Al Roop took a sip from his drink before he started talking about local music artist Caitie Thompson.
She’s a regular performer at the Roops Bar, 17 N. Union St., formerly Roop Brothers Bar when Roop owned it. He’s known Thompson, a 2006 Delaware Hayes High School alumna, since she was a teenager, performing as a drummer with the Rip City Rockers.
Thompson was one of the band’s few members including her sister, Leslie Alexander, who continued to perform.
“They stuck with it,” Roop said. “… They have all my respect.”
Using colorful language, he said Thompson worked extremely hard to achieve her goals.
In her latest endeavor, Thompson goes solo with a release party of her extended play album “Enough” at 8:30 p.m. Saturday at Roops, which she considers her home base. Coya Hill, a local southern rock band, will perform as a special guest followed by Thompson with The Hallows’ bass player Anthony Sellers and drummer Eric Maes.
It’s “going to be a wonderful night of Delaware musicians,” she said.
Thompson’s EP has an eclectic mix of four songs, which were recorded at Vaughn Music Studios in Upper Arlington. Thompson personally recorded every instrument and vocal track on the EP. Mark Abrams from the studio engineered and produced the project.
“It was probably one of the coolest experiences I ever had,” she said.
Josh Moore, one of Roops’ current owners, said he’s proud to support local musicians and hopes the party will sell some albums.
“It’s her day,” he said.
Following the release, Thompson will travel on April 12 to Chelmsford, England, where her folk rock and country alternative-style of music has received attention and airtime from the Chelmsford Community Radio Station on its Folk Union program.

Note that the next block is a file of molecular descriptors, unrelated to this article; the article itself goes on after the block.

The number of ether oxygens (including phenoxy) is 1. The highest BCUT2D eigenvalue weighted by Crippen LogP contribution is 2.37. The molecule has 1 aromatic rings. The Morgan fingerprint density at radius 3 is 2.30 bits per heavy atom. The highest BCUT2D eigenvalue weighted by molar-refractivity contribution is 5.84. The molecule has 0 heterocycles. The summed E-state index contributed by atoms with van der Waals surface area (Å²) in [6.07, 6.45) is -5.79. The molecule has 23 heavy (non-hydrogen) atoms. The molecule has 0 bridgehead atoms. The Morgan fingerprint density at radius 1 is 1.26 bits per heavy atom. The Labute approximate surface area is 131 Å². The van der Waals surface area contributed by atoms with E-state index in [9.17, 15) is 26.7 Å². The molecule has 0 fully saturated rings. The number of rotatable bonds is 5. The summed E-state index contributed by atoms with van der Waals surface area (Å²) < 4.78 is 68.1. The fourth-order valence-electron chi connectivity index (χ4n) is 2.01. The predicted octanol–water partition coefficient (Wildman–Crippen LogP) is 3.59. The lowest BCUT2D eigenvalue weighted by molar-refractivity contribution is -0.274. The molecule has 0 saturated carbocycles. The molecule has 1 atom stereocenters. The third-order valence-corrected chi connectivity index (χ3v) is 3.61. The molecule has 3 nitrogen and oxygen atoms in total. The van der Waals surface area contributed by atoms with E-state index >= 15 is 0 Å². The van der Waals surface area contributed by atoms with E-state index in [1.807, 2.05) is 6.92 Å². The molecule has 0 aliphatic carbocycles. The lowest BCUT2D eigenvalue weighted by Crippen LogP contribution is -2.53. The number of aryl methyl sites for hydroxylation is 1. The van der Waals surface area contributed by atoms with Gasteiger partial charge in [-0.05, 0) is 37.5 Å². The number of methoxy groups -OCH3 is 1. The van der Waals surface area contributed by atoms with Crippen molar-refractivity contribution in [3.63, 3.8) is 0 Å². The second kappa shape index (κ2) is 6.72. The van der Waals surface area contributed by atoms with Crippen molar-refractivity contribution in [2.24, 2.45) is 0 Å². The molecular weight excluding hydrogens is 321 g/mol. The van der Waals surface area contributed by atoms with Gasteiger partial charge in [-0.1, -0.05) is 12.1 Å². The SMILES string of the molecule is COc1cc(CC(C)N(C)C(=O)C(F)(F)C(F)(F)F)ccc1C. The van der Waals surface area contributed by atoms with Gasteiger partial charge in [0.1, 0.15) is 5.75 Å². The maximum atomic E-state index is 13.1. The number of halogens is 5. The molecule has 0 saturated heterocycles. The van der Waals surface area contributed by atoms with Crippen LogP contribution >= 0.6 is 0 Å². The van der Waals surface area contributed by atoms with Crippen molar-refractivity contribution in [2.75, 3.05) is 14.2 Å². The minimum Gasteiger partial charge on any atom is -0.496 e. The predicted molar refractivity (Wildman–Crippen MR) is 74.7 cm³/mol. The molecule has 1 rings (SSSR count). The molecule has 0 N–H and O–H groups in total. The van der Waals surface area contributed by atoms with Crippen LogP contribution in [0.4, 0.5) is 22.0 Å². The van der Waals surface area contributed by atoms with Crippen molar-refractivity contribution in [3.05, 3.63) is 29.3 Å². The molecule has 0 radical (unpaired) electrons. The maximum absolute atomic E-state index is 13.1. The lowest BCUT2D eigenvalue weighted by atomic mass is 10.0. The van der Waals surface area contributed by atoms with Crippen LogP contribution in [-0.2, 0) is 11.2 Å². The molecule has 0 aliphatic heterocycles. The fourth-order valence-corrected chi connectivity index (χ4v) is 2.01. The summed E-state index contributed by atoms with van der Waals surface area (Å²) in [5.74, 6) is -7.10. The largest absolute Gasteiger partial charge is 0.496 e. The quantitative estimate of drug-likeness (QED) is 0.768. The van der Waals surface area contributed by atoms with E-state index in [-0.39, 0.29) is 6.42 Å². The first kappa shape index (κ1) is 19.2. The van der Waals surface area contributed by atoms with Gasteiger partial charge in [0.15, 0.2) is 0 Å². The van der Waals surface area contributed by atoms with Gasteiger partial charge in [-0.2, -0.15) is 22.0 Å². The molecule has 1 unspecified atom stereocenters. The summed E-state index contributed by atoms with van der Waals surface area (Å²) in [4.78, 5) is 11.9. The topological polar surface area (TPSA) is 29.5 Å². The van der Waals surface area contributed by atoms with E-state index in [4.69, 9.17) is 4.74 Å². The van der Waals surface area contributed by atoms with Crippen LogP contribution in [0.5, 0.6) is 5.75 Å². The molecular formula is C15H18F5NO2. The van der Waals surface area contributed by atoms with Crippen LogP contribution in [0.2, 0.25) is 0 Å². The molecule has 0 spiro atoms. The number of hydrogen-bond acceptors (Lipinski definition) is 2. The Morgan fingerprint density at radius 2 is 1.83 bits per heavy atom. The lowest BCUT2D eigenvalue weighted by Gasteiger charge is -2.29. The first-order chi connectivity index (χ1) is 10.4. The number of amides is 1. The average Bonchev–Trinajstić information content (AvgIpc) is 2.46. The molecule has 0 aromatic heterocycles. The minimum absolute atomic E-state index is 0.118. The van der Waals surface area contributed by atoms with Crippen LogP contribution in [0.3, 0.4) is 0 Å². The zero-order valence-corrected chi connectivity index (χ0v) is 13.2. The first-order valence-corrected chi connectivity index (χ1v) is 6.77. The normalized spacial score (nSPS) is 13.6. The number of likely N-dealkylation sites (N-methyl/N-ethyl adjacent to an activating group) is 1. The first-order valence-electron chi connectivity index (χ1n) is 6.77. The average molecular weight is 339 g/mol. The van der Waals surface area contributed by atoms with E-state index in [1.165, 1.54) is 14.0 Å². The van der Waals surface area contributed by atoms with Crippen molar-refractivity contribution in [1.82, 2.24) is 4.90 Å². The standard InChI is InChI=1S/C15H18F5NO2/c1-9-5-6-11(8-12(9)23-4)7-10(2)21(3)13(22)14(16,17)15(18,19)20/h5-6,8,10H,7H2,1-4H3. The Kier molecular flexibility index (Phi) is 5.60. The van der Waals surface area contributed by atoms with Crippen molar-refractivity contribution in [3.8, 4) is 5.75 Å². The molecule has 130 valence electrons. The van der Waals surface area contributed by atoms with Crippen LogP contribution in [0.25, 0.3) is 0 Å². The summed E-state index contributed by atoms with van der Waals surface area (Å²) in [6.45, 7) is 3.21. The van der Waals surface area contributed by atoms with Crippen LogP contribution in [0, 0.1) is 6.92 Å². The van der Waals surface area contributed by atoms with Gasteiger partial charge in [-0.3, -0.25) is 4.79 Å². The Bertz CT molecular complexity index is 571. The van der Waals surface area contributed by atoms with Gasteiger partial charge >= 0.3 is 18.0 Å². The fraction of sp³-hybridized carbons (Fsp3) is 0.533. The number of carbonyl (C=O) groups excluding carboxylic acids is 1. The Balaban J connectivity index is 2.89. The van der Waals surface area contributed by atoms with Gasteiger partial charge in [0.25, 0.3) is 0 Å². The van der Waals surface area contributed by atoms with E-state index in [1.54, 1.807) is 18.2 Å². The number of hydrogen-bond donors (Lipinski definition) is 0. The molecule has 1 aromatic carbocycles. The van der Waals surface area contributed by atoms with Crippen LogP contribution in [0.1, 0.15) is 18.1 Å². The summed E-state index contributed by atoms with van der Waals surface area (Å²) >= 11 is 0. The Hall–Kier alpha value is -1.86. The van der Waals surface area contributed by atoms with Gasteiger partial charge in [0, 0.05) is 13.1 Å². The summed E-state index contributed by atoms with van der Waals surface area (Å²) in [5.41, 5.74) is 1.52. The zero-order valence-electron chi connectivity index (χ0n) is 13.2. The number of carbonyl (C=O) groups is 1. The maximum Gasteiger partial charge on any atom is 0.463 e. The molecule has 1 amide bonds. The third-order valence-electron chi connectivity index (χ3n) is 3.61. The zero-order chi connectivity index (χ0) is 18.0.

Her family owns an apartment in Richmond, which is two hours away from Chelmsford.
“Things just kind of fell into place,” Thompson said.
Thompson and her sister learned to sing hymns at the kitchen table with their mother. She didn’t see herself performing in the long run, but thought she would manage a manage a studio or to continue her education. Thompson’s family was supportive and adamant that she continued to perform especially after she received her degree in the music industry from Capital University.
Four years of “college burnt me out really bad,” Thompson said.
Since 2011, she and her sister have performed together as the Lucky Penny Sisters and were often the backup for open mic nights at Roops.
“We’ve been gigging strongly for the last six years in central Ohio,” Thompson said. She also traveled to Nashville and Texas as a lead guitarist for local artist Dominic Francesco.
Roop agreed. He said Thompson and Alexander pursued gigs aggressively and considers them true professionals and “rockers.”
“I’ve had a couple shots of tequila to watch them along the way,” he said.